Boat building in progress

Discussion in 'Metal Boat Building' started by evantica, Feb 15, 2010.

  1. KajWestergard
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    KajWestergard Junior Member

    When do we get to see the inside of the boat ?
    I´m very curious.
     
  2. Arvy
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    Arvy Senior Member

    Hi Hakan,

    Very interesting way to build a boat indeed, if I were you I would certainly read up on the scantling rules to determine what size of frames etc you do need. Myself I prefer the German Lloyds as they are quite easily to understand and available for free as well.

    One point of criticism tho, I see that some of the buttocks in your hullplating (between the 1st and 2nd chine for example, start counting at the sheer) are at the same vertical position. This causes this place to be a weaker spot in your hull, so you might want to take some extra care in the frames and longitudinals at that location. Luckily there are only 2 plates at that location with the buttock in line (this is causing a spot with 4 welds coming together into 1 place) so you might still be safe.

    Best practice is to have at least 1 frame distance (with a frame between them) between 2 buttocks, just like you would build a brick house. Which is much stronger than this.

    About the painting please don't use powdercoating like someone suggested

    What size is this boat, and what is the thickness of the hullplating you used?

    Keep the pictures coming.
     
  3. KajWestergard
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    KajWestergard Junior Member

    Hi Arvy,
    that was a good observation, I´m a ashamed that I didn´t notice.
    I was more concerned with the absense of a propeller aperture in the keel,
    which for me suggests that Hakan is going to carve out the aperture from the rudder and that´s no good way (as we all know :)

    I must confess that i sent him a private message in swedish about the matter
    and that I at the same time suggested to him to get a copy of "The elements of boatdesign" by Dave Gerr to get his framing dimensions right.

    So now it´s not private anymore, now You all know :D
     
  4. evantica
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    evantica Senior Member

    Hi there fellow seamen...
    Kaj: Yes the engine is a bit of a headache, and have no priority right now! yes It should be on priority list but...If I find an engine cheap and good enough I'll buy it, I'll rather spend my hard earn money on completing the hull and enterier and on the boatdesigner, who will arrive as soon it get any warmer!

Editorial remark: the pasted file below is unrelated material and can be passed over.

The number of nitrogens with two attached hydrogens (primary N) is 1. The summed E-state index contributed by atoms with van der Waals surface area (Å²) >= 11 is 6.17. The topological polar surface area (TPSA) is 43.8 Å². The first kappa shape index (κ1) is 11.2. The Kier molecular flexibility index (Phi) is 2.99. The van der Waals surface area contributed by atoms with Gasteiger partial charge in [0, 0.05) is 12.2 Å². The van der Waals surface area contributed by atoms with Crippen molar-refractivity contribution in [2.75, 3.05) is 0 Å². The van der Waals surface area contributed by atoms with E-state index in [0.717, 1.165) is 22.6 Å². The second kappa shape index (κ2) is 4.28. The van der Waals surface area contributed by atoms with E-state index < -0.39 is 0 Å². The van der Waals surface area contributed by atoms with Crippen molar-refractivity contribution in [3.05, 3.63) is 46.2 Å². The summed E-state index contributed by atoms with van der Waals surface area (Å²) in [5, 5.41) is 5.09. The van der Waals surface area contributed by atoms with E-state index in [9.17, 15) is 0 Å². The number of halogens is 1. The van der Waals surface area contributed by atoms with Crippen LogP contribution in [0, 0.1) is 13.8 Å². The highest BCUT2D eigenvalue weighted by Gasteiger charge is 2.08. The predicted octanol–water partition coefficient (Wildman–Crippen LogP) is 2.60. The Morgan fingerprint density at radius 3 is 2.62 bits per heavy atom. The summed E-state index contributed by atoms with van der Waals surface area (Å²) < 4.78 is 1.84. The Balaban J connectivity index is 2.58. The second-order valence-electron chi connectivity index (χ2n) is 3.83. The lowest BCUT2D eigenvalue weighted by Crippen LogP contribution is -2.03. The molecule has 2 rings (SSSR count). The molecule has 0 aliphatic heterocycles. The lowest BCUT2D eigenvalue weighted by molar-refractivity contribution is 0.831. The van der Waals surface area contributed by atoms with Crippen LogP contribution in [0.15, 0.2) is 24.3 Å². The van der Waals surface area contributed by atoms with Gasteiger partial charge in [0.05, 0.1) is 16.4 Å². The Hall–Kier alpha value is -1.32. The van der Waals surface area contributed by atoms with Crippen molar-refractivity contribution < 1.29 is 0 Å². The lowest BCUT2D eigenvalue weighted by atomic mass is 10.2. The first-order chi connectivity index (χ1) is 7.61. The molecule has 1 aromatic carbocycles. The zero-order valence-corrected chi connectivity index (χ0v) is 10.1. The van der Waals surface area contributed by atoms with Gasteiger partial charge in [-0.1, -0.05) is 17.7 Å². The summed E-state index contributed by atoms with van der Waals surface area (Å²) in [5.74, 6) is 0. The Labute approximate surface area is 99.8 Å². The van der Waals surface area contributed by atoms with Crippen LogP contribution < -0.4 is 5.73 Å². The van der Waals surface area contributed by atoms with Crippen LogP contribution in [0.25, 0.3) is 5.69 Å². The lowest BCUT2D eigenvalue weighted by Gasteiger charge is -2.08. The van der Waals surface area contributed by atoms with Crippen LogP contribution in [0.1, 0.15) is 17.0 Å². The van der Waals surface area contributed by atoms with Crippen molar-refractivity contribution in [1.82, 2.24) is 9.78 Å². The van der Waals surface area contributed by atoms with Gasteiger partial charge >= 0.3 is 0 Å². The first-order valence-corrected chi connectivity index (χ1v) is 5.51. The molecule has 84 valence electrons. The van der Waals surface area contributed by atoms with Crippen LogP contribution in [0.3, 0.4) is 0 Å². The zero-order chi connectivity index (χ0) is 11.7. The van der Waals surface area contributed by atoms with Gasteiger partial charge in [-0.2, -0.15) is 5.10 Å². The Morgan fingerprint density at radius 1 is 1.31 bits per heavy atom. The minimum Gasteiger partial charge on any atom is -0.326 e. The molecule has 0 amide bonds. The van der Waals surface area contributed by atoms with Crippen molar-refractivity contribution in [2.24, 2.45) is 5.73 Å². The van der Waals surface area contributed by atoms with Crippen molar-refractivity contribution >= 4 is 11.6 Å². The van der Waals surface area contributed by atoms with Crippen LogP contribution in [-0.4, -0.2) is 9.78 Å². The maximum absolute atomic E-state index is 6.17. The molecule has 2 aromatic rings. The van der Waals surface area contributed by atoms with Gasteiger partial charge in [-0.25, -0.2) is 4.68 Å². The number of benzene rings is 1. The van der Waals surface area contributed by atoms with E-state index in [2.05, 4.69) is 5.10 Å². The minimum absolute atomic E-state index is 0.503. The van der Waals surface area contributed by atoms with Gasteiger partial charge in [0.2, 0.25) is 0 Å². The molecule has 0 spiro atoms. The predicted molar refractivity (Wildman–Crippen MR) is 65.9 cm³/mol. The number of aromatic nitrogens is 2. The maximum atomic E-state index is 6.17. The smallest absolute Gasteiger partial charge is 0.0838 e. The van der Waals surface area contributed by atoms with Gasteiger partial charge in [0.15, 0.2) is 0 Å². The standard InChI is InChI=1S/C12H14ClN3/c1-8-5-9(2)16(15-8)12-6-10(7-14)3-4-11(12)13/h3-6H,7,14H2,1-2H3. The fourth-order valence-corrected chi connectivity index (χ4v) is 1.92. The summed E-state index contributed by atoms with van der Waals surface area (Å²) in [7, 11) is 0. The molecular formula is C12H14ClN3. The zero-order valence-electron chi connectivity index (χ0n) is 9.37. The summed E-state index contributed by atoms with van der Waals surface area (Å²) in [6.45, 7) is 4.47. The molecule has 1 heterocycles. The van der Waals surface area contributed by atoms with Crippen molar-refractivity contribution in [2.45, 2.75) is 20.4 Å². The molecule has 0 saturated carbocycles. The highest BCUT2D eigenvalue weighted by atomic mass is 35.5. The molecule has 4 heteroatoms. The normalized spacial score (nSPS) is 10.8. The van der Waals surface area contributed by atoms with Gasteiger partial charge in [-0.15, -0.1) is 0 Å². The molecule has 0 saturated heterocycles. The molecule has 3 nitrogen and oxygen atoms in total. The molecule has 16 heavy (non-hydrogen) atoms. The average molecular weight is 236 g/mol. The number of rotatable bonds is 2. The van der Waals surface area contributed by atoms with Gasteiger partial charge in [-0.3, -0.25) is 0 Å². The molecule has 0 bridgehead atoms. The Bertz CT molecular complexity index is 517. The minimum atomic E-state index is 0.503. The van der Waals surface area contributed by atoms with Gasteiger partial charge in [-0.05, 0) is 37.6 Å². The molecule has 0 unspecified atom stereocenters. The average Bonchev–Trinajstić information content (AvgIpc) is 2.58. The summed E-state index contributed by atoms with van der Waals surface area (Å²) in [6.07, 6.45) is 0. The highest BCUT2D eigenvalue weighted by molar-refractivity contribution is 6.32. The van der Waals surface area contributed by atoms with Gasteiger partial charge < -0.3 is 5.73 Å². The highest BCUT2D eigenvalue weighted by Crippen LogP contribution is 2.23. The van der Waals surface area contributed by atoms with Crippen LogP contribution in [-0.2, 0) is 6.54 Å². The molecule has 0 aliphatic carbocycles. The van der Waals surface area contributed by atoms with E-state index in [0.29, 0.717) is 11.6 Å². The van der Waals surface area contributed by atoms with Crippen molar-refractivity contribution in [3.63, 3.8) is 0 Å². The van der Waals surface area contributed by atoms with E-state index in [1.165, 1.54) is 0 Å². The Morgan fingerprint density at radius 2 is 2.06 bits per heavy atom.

Arvy: Thanks for mention the "plating positioning weakness" and constructiv info, appriciate this! The size of boat is approx: 8,5 m x 3,2 m, draft 1,60 m
    about the weight I don't know yet, this have to be calculated! Hull plating is 4mm and 5/6 mm on the keel + a massiv piece of iron along the lower keel section! (will check in on the German Lloyd)
    Also of interest?! I have an ide' of using-if possible-the orig. frames from the lotsboat. These are quite huge and strong and in Oak, what do you think? I can then weld some "taps" and connect them to the hull/frame. This is just a "thought" I have so... like to hear what you say on this... also a pic from the inside when I turned her ower= nothing done! "Rear end of boat"
     

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  5. Arvy
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    Arvy Senior Member

    @kaj, I share your concerns :) but my eye fell on the seams right away, so had to tell him that right away. Btw I have read dave gerr's book, but would recommend using the book only to get an idea of how things work, but use more flexible (as in more flexible in positioning of frames and longitudinals) rules like german lloyds.

    @hakan, hull plating thickness is good, I would probably have used the same with the extra thickness on the keel (extra weight at a low point) even tho most rules will tell you that 4 for the keel would be enough.

    I don't really think that using the old oak frames is a good plan, for more than 1 reason (some of them are gut feelings however).
    first one: The old boat had the hull on the frames, now you have to remove the old wooden hull from the frames. but the steel hull has an offset to the old frames of the thickness off the old hull. This will leave you with a gap you will have to fill up somehow.
    second one: this is more a gut feeling, but steel and wood behave differently under load and with different temperatures, I have no idea how this would work out and what it would do the the shape of the hull.
    third one: an important part of the hulls stiffness (which is really important) comes from the rigid connection between the frames, longitudinals (or chines) and the hullplating and the deck. With the extra space between the hull plating and the wooden frames, it will be difficult to make this connection rigid.
    fourth one: if you would drill taps into the frames, and then weld those taps to the hull, you will have a gap for sure, and imagine the boat healing over, all the load of the water that doesn't get "transfered" through the chines would be placed upon the taps giving you a huge point load, with might cause the tap to be pressed into the wood, which won't do good to the hull shape, but even worse under repetive load the weld might get fatigued and break off or even puncture through the hull.